Exhuming Artemisia:

A Case Study of Gender Bias in Historical Criticism

Kirsten Day

University of Arkansas

In the 4th C. B.C., the Hecatomnid dynasty reigned in Caria, with Mausolus and his sister-wife Artemisia acting as co-regents.  After the death of Mausolus in 353/2 B.C., Artemisia assumed sole power.  Ancient sources suggest that Artemisia was a shrewd and capable leader. Modern critics, however, have tended to minimize Artemisia's leadership abilities and either to transfer credit for her accomplishments to her late husband or to dismiss her achievements altogether. This paper examines these trends and attempts to rectify them by analyzing the extant sources with an eye to discerning what truths they preserve about the historical Artemisia.

Modern scholars have paid little attention to Artemisia, and when mention is made of her, it is usually parenthetical to the life of Mausolus.  For example, while ancient sources give Artemisia primary credit for the construction of the Mausoleum at Halicarnassus (Strabo Geo.XIV.ii.17; Pliny Nat. Hist. xxxvi.30; Lucian Dial. Mort. xxiv), modern critics suggest that the monument's commission was merely an extension of Mausolus' building programs (Ruzicka 1992).  Ancient and modern critics demonstrate opposing attitudes towards her accomplishments as well: in a story preserved in De Architectura (II.viii.14-15) in which Artemisia effectively quashes a Rhodian attack on Halicarnassus soon after Mausolus' death, the ancient author Vitruvius demonstrates admiration and respect for this Hecatomnid queen who dealt quickly and effectively with an assault on her city.  Modern scholars, on the other hand, have tended to scornfully dismiss this story and Artemisia's display of military acumen as complete fabrications (Berthold 1978; Hornblower 1982) or ignore them altogether (OCD 1999).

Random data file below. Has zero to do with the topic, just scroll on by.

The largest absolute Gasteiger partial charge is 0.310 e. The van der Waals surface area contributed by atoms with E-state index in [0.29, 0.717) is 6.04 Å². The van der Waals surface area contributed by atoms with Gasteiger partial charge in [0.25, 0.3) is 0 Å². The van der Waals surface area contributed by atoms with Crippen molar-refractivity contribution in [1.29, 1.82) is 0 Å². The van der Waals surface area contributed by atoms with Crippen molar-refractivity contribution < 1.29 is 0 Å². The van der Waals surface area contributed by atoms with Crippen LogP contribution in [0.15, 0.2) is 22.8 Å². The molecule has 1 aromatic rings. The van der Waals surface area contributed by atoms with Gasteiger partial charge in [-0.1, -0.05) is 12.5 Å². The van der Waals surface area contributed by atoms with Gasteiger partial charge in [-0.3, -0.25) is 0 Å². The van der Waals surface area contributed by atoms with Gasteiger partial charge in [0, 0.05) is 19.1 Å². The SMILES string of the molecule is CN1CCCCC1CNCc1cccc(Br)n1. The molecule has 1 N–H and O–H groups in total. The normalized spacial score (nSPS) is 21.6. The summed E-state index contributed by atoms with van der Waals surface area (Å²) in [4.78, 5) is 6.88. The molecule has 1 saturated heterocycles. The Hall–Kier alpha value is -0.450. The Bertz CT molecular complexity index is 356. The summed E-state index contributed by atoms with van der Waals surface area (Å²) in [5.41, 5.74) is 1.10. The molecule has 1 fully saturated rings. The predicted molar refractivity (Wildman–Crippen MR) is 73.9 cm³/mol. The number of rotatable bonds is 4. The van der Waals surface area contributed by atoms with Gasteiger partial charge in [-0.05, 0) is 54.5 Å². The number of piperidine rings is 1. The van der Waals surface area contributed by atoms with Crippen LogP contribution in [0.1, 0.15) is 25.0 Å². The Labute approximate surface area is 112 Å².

By either marginalizing Artemisia and her achievements or focusing on information they deem unreliable, modern scholars have approached the evidence on this Hecatomnid queen differently than they have similar stories surrounding male leaders. This negative approach denigrates not only Artemisia but also the integrity of the ancient tradition.  This paper utilizes instead a more positive method of examining the evidence, analyzing the ancient sources for the historical truths they contain and for what they can tell us about the general character and public persona of Artemisia, a common practice with anecdotes about male leaders, such as those concerning Alexander the Great preserved in Plutarch.

The information provided by ancient authors suggests that Artemisia was a strong, effective leader in her own right rather than merely heir to her husband's achievements. These sources deserve further scrutiny in order to ascertain what they can tell us about this important historical figure and to restore to her the respect she was afforded in the ancient world.

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